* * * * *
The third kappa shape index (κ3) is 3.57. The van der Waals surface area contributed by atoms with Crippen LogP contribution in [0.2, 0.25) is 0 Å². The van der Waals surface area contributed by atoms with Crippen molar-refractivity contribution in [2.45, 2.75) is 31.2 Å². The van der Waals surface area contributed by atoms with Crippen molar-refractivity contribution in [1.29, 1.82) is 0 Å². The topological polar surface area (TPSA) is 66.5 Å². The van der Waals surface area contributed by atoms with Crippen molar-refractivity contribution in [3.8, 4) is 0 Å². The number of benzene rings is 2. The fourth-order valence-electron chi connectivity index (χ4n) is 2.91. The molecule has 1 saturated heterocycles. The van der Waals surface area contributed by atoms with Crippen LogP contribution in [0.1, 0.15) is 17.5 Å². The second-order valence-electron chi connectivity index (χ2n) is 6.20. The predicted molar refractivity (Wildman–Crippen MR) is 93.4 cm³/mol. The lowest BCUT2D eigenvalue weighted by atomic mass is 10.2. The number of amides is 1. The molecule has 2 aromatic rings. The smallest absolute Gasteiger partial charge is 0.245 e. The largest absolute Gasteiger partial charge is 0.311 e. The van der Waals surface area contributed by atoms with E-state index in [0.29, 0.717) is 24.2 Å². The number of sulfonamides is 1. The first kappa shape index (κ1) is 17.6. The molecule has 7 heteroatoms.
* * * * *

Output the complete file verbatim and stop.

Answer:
The third kappa shape index (κ3) is 3.57. The van der Waals surface area contributed by atoms with Crippen LogP contribution in [0.2, 0.25) is 0 Å². The van der Waals surface area contributed by atoms with Crippen molar-refractivity contribution in [2.45, 2.75) is 31.2 Å². The van der Waals surface area contributed by atoms with Crippen molar-refractivity contribution in [1.29, 1.82) is 0 Å². The topological polar surface area (TPSA) is 66.5 Å². The van der Waals surface area contributed by atoms with Crippen molar-refractivity contribution in [3.8, 4) is 0 Å². The number of benzene rings is 2. The fourth-order valence-electron chi connectivity index (χ4n) is 2.91. The molecule has 1 saturated heterocycles. The van der Waals surface area contributed by atoms with Crippen LogP contribution in [0.1, 0.15) is 17.5 Å². The second-order valence-electron chi connectivity index (χ2n) is 6.20. The predicted molar refractivity (Wildman–Crippen MR) is 93.4 cm³/mol. The lowest BCUT2D eigenvalue weighted by atomic mass is 10.2. The number of amides is 1. The molecule has 2 aromatic rings. The smallest absolute Gasteiger partial charge is 0.245 e. The largest absolute Gasteiger partial charge is 0.311 e. The van der Waals surface area contributed by atoms with E-state index in [0.29, 0.717) is 24.2 Å². The number of sulfonamides is 1. The first kappa shape index (κ1) is 17.6. The molecule has 7 heteroatoms.